What is the climax of the book Around the World in 80 Days by Jules Verne?

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The climax of a story is the point in the story where tensions are highest. It represents a turning point in the story, and it is often the moment when the main conflict is at its peak. Fogg has quite a few conflicts in this story, but one conflict that runs throughout is the chase that is happening between him and Fix. Fix seems to just miss Fogg over and over again, and everything seems to be working out for Fogg. He even manages to get back to England; however, it is then that he is finally arrested. By this point, readers think that Fogg is actually going to make good upon his bet. We are excited to see him win this ridiculous wager, and then Fogg is arrested. All hope seems to be lost. The winning moment that we thought we were going to read about won't happen, and the conflict is over. Fix has won. From here, the story moves into the falling action and conclusion. Fogg is found to be innocent, he is set free, he becomes engaged, he discovers he has an extra day, and he wins the bet.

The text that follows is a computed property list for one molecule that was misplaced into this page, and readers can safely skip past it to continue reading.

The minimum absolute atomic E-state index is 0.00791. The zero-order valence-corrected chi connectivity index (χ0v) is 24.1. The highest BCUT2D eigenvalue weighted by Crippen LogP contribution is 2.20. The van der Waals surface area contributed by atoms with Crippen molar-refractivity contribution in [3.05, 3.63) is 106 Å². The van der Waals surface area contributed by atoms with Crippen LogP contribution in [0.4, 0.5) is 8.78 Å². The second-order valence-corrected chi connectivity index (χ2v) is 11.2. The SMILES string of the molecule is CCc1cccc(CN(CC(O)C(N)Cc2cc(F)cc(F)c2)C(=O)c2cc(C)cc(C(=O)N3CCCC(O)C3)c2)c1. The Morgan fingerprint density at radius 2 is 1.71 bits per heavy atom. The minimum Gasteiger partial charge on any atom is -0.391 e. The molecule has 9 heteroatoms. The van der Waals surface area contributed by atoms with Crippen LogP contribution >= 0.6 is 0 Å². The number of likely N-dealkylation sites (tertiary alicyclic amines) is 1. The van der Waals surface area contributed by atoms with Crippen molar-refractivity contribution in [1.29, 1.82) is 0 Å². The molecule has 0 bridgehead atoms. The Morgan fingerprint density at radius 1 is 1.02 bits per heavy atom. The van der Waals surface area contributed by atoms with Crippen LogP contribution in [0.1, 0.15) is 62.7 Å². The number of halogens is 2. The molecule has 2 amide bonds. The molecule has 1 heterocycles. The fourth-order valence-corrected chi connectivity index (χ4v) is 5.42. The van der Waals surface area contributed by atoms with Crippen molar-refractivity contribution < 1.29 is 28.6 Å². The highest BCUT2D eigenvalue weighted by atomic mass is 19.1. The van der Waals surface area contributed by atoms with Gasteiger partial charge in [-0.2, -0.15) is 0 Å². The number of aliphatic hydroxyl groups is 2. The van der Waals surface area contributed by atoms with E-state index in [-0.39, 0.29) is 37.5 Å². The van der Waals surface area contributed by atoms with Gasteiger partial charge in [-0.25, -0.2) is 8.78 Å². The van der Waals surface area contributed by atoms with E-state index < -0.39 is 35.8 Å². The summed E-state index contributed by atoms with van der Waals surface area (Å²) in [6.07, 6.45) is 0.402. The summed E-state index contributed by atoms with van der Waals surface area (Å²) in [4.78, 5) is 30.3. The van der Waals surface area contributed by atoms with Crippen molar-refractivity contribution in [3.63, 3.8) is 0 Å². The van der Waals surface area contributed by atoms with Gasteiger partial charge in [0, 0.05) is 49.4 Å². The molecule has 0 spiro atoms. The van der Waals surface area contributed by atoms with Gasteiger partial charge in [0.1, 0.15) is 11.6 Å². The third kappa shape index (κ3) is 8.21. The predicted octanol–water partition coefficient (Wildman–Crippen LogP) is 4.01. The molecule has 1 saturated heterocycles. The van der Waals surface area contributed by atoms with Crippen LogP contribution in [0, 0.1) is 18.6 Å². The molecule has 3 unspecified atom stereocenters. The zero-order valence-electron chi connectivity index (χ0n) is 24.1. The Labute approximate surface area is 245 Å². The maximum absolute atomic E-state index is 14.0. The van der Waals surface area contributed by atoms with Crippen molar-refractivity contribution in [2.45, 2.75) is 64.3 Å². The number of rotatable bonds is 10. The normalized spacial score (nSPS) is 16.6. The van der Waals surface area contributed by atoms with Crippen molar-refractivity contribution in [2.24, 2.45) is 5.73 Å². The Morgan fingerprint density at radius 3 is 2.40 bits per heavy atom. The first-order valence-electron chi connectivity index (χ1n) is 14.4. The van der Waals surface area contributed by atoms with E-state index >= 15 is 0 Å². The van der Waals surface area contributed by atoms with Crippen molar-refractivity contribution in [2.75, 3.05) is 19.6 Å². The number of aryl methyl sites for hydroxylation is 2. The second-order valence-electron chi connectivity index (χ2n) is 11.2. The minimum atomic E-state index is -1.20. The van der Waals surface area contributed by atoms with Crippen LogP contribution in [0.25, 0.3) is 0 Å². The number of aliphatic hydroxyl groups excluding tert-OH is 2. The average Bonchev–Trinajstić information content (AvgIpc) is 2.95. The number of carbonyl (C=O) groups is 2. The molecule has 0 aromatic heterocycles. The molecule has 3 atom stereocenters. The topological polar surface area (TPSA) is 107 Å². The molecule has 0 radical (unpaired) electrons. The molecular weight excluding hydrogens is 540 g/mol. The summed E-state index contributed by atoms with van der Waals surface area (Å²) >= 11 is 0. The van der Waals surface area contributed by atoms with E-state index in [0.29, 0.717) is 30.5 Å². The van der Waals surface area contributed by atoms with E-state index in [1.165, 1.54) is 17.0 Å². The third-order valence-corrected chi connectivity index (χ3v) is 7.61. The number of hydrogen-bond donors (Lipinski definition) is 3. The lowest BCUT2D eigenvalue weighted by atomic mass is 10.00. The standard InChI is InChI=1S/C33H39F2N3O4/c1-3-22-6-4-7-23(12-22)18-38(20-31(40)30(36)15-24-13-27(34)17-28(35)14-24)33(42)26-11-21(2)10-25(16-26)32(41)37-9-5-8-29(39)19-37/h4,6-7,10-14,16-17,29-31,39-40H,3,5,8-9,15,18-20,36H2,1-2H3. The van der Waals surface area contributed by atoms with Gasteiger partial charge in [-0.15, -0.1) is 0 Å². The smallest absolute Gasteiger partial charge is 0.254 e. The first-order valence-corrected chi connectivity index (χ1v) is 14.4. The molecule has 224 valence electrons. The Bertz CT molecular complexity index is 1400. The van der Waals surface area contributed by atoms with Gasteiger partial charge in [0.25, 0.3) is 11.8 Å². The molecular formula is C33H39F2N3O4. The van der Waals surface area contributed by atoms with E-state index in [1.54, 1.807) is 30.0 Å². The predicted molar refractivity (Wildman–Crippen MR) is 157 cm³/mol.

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The climax of the story occurs at the end of Fogg's journey.  He has waged a bet that he can make it around the entire world in 80 days, and he is so close to making it back to London in time.  Tensions are high in this section because Fogg and his companions have already overcome so many obstacles on their trip.  When they arrive in England, it seems like Fogg has won--he has time to reach his destination in London.  But just when he thinks he's made it, he is arrested upon arrival in London.  This is a misunderstanding, as he is mistaken for a thief.  Eventually the misunderstanding is cleared up, but Fogg is five minutes late to his destination in London.

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